Approximately one-third of troops have declined to take the coronavirus vaccine so far, Pentagon officials told the House Armed Services Committee on Wednesday.
Maj. Gen. Jeff Taliaferro, the vice director of operations for the Joint Staff, said the military has a two-thirds acceptance rate for the vaccine, meaning as much as a third isn't taking it. The vaccine is not yet mandatory for service members.
"Our initial look — and this is of course very early data — is acceptance rates are somewhere in the two-thirds territory," Taliaferro told the panel's top Republican, Rep. Mike Rogers of Alabama. "And of course it varies by different groups."
Top leaders were testifying on the Pentagon's role in the federal pandemic response.
Maj. Gen. Steven Nordhaus, the director of operations for the National Guard Bureau, added later that the Guard has a similar acceptance rate of "two-thirds to 70 percent."
The Pentagon has not previously specified how many troops are declining the vaccine. Spokesperson John Kirby told reporters later on Wednesday that the department doesn't have a system in place to track that information and pushed back on the notion that officials are hiding information.
Officials at the House hearing were referring to broad data showing that the military's acceptance rates "mirror" those of American society as a whole, Kirby said, noting that they went on to say that the department is not specifically tracking that data right now.
"Nobody is hiding data," Kirby said. "We don't have a system in place across the services to specifically track data with respect to those individuals who for whatever reason are declining."
Early in the hearing, lawmakers from both parties voiced concerns about the pace of vaccinations, the number of troops who may be declining the vaccine and the impact of refusals on military readiness.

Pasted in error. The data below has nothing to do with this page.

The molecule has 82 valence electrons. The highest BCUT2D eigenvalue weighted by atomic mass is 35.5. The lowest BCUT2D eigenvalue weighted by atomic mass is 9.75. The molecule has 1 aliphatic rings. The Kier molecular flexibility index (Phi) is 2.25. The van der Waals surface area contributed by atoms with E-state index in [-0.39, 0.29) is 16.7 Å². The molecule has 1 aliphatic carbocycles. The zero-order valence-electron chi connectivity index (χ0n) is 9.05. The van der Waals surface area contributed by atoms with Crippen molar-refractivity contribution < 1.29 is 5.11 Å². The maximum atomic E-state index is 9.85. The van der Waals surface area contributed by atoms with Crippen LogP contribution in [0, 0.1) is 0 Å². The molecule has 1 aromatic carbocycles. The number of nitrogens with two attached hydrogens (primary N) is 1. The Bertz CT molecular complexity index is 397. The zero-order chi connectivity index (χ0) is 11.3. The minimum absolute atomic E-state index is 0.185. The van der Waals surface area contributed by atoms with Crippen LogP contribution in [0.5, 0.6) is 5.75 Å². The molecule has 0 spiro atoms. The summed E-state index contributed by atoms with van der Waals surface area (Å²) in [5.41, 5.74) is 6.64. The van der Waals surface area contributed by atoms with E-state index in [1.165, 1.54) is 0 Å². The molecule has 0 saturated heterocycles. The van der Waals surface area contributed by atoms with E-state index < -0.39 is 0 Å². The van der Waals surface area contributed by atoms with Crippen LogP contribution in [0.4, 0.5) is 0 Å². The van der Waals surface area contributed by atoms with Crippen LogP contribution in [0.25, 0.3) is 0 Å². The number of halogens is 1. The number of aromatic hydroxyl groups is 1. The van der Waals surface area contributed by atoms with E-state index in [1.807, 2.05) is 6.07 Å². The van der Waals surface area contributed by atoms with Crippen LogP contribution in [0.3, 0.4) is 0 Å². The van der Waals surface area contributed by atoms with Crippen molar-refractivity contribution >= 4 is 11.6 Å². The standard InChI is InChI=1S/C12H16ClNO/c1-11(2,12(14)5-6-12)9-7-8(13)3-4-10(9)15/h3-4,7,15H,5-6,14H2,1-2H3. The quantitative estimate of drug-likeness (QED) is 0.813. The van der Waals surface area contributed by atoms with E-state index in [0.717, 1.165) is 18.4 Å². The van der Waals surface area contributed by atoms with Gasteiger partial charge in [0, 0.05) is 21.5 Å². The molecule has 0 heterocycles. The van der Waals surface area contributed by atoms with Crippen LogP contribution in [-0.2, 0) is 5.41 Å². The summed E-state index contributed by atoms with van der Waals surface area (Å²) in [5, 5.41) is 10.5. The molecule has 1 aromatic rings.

"It's critical for our national security that every service member, as well as DoD civilian personnel and contractors, receive vaccines as soon as possible," Rogers said in his opening statement. "I am interested to hear from our witnesses what percentage of our service members have been vaccinated, what the refusal rate has been, and what steps they are taking to get more shots into arms."
Pentagon officials have said the vaccine will initially be voluntary because it does not have full FDA approval yet, though leaders have encouraged personnel to get vaccinated.
"We believe that, of course, the vaccine is the right thing to do. It's clearly safe for service members," Taliaferro said. "And we need to continue to educate our force and help them understand the benefits."
By the numbers: Taliaferro told the committee that 916,575 doses of the vaccine have been administered to Defense Department personnel so far.
Pentagon official Robert Salesses added that 359,000 troops have been given initial doses, and 147,000 troops have been fully vaccinated.
Vaccination timeline: Armed Services Chair Adam Smith (D-Wash.) pressed officials on how long it will take the Defense Department to vaccinate its full military, civilian and contractor workforce. Salesses told lawmakers the Pentagon will likely achieve that milestone this summer.
"It'll probably be sometime in late July, August timeframe," Salesses said.